I’ve always kept them in 4’ tanks unless I’m growing them out. They’re very high strung and easily startled so that entire 4 feet gets used. A tight/heavy lid is a must as well. I found some crispy shiners last year when I thought my lid was fine and now I’ve taped the entire plastic backstrip down to the tank frame. They do spar with themselves quite a bit but seem to leave other fish alone. They’re unfussy eaters. They seem like to hang in the current while angled up towards the surface  (presumably looking for food drifting downstream).  If you blow the jet from a powerhead across the front pane of the tank, you can keep your school front and center most of the time. 
 


as far as my favorite NA native fish:

C70DAEFB-49F6-4B2C-B46A-AFBE04CDE7E1.jpeg.729905a94cffa69068ddf38404f24ce0.jpeg
Bluespotted sunfish 

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Lowering the temp in your tank to about 65 degrees may be better for your shiners, but I'll be the first to admit, I don't know. I've seen Shiners in waters all along the East coast and inland where the water is cooler than waters along the coastal lowlands and the South.

You can always try Google and you may also call your local State Fisheries Biologist for your state, you'll have to look in the phone book.

Your Bluespotted sunfish remind me of male Jack Dempsey's with their blue spots. Pretty cool.

I've kept small (2") sunfish I've caught out lakes just to watch them breed, they're pretty cool too. The males have a bright orange to copper colored throats while the females have a white to yellow colored throats.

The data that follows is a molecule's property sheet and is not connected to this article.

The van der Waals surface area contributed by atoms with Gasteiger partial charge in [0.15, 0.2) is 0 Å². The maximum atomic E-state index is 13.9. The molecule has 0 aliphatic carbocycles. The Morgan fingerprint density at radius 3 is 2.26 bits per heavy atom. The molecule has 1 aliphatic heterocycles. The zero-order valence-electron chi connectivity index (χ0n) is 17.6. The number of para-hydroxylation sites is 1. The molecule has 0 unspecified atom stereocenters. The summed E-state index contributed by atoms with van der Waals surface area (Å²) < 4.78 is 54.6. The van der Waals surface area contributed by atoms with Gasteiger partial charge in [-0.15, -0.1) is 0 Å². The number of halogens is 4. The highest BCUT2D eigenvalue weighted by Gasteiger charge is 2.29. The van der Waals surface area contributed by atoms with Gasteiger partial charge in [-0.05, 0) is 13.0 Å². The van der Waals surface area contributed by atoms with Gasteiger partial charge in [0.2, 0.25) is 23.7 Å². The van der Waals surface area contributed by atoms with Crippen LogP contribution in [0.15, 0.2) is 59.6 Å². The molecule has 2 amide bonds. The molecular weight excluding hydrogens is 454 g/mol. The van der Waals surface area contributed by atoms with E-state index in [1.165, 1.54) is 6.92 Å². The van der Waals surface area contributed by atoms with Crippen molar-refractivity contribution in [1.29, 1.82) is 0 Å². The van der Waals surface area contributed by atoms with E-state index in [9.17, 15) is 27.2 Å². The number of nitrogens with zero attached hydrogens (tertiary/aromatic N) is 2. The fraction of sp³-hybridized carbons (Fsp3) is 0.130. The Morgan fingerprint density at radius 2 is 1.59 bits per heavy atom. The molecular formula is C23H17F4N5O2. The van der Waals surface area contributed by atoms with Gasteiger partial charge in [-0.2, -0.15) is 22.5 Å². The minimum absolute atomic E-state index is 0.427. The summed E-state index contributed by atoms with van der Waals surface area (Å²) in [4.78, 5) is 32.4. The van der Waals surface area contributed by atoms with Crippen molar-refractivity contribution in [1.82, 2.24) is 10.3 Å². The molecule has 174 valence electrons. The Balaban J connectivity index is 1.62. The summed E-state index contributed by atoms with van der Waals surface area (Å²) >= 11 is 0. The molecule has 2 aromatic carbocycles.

Sincerely

Gator

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The Flagfish Jordanella floridae is the favorite native kept for me. I've kept those handy little aquatic bulldogs a few times. But I believe @Daniel and the rest of the keepers of those gems have got me hooked on the pygmy sunfish in the very near future. Every post on them hooks me a little more. 

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On 7/13/2021 at 1:43 PM, HenryC said:

I never thought I'd see Caitlin Doughty talking about pupfish XD

 

On 7/13/2021 at 2:40 PM, H.K.Luterman said:

I absolutely love her channel and was so pleasantly surprised she talked about the pupfish. 

I would react with hearts to both of these, but I am apparently out of reactions for the day?

She is SUPER awesome, and I appreciate you bringing it up, because I had completely forgot about the pupfish! 

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On 7/13/2021 at 12:58 PM, RogueAquarium said:

That's the "Devils Hole" pupfish, isn't it?

No, but a close relative.  The Devil's Hole pupfish is (Cyprinodon diabolis).  The males in breeding condition there tend to be all blue, whereas C. macularius have those red tails.  Really though all of the pupfish on the Pacific side of the continental divide are pretty closely related.  Small differences, and sometimes quite different habitats.

On 7/13/2021 at 10:53 AM, HenryC said:

My temperature is regularly at 110F-130F in the summer! Even more on the peak of summer. The desert pupfish has evolved to live in such high temperature, oxygen deprived water.

It is even the image of our ultra local, very small fish club! The fish can also be found in Mexico, it was the perfect candidate to our club that contains people from both USA's California and Mexico's California, hence the name of the club! (Literally fishkeeping of the californias)